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Subject: Risk-based Capital; Market Risk
Date: September 6, 1996
To: Chief Executive Officers of all National Banks, Department and Division Heads, and all Examining Personnel
Description: Final Rule
The attached final rule on market risk was published in the Federal Register on September 6, 1996. The rule was issued jointly by the OCC, the Board of Governors of the Federal Reserve System, and the Federal Deposit Insurance Corporation (agencies). The final rule amends the risk-based capital guidelines to incorporate a measure for market risk. A bank subject to this rule must measure the market risk of the debt and equity positions located in its trading account and of the foreign exchange and commodity positions throughout the bank. The rule is consistent with the amendment to the Capital Accord adopted by the Basel Committee on Banking Supervision. If a bank is subject to this rule, its trading account debt and equity positions and its commodity positions will no longer be included in the capital calculation for credit risk. The existing counterparty credit risk-based capital requirements for off-balance sheet transactions will, however, continue to apply to all banks.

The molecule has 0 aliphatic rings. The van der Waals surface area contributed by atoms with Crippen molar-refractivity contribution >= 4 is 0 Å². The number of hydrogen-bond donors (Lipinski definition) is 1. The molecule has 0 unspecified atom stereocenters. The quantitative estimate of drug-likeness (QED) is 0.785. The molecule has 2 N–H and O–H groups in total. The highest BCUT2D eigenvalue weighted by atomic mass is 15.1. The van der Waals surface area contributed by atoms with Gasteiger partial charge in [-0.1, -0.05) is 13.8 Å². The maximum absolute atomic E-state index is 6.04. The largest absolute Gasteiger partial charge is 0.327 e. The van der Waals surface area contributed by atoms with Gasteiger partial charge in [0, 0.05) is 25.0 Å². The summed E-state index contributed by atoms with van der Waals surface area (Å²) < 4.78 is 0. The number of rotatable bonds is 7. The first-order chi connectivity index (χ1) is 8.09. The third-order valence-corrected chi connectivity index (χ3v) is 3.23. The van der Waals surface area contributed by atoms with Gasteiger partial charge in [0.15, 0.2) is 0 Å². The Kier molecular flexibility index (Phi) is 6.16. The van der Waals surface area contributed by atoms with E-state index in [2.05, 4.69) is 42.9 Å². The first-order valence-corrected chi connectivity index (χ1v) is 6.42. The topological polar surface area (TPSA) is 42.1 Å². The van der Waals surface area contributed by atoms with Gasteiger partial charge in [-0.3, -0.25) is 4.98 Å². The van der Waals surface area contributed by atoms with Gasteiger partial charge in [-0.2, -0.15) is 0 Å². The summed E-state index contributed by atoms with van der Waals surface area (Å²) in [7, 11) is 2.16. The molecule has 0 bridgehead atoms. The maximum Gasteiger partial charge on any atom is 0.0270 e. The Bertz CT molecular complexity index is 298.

The OCC intends to apply the rule to a limited group of national banks with significant trading activity. Specifically, the rule will apply to banks that meet one of the following two criteria:
Additionally, the final rule provides the agencies with flexibility to exempt from the rule banks that meet either of these two criteria. It also allows the agencies to apply the rule on a case-by-case basis to any bank with significant market risk exposure but which is not captured by the above criteria.
Identified banks must comply with the rule by January 1, 1998; however, a bank may choose to comply on January 1, 1997, with prior approval from the OCC.
Measure for Market Risk
The rule requires an identified bank to measure its market risk using its own internal value-at-risk (VAR) model and hold capital for that risk. The VAR model must incorporate risk factors that address the potential change in value due to movements in interest rates, equity and commodity prices and foreign exchange rates. The VAR measure must be calculated daily based on a 99 percent confidence level, a 10-day price shock, and a minimum historical observation period of one year. A bank's measure for market risk exposure will be a VAR measure plus a specific risk add-on. The VAR measure is calculated as the larger of the previous day's VAR measure or the average daily VAR for the preceding 60 business days multiplied by a factor of 3. The specific risk add-on is described below.